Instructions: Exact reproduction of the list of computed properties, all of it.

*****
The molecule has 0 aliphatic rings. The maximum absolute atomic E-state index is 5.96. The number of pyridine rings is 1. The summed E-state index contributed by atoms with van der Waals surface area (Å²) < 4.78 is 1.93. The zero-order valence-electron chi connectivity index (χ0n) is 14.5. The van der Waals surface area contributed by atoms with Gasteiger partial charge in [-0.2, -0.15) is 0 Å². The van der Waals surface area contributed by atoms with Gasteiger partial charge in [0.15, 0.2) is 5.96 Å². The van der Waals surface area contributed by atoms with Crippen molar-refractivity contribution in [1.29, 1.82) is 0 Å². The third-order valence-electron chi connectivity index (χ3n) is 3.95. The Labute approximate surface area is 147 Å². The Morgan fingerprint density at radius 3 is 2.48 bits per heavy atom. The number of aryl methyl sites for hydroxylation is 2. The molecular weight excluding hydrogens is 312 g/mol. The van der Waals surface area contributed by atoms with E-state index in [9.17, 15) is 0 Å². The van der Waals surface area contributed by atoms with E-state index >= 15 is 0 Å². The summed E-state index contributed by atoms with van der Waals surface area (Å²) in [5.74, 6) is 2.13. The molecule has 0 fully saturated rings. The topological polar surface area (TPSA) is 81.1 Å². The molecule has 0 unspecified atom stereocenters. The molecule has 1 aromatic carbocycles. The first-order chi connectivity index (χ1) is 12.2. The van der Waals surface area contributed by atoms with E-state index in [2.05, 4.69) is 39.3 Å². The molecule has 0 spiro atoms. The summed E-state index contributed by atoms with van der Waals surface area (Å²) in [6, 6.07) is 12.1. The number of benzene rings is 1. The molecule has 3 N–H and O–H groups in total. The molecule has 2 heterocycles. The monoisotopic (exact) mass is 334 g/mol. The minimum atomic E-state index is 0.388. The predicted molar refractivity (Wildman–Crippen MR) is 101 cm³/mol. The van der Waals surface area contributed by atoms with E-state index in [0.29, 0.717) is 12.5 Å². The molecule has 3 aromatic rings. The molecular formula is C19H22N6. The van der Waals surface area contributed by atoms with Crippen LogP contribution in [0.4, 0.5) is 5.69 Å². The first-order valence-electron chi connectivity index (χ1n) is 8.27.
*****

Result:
The molecule has 0 aliphatic rings. The maximum absolute atomic E-state index is 5.96. The number of pyridine rings is 1. The summed E-state index contributed by atoms with van der Waals surface area (Å²) < 4.78 is 1.93. The zero-order valence-electron chi connectivity index (χ0n) is 14.5. The van der Waals surface area contributed by atoms with Gasteiger partial charge in [-0.2, -0.15) is 0 Å². The van der Waals surface area contributed by atoms with Gasteiger partial charge in [0.15, 0.2) is 5.96 Å². The van der Waals surface area contributed by atoms with Crippen molar-refractivity contribution in [1.29, 1.82) is 0 Å². The third-order valence-electron chi connectivity index (χ3n) is 3.95. The Labute approximate surface area is 147 Å². The Morgan fingerprint density at radius 3 is 2.48 bits per heavy atom. The number of aryl methyl sites for hydroxylation is 2. The molecular weight excluding hydrogens is 312 g/mol. The van der Waals surface area contributed by atoms with E-state index in [9.17, 15) is 0 Å². The van der Waals surface area contributed by atoms with E-state index >= 15 is 0 Å². The summed E-state index contributed by atoms with van der Waals surface area (Å²) in [5.74, 6) is 2.13. The molecule has 0 fully saturated rings. The topological polar surface area (TPSA) is 81.1 Å². The molecule has 0 unspecified atom stereocenters. The molecule has 1 aromatic carbocycles. The first-order chi connectivity index (χ1) is 12.2. The van der Waals surface area contributed by atoms with E-state index in [2.05, 4.69) is 39.3 Å². The molecule has 0 spiro atoms. The summed E-state index contributed by atoms with van der Waals surface area (Å²) in [6, 6.07) is 12.1. The number of benzene rings is 1. The molecule has 3 N–H and O–H groups in total. The molecule has 2 heterocycles. The monoisotopic (exact) mass is 334 g/mol. The minimum atomic E-state index is 0.388. The predicted molar refractivity (Wildman–Crippen MR) is 101 cm³/mol. The van der Waals surface area contributed by atoms with E-state index in [0.29, 0.717) is 12.5 Å². The molecule has 3 aromatic rings. The molecular formula is C19H22N6. The van der Waals surface area contributed by atoms with Crippen LogP contribution in [0.4, 0.5) is 5.69 Å². The first-order valence-electron chi connectivity index (χ1n) is 8.27.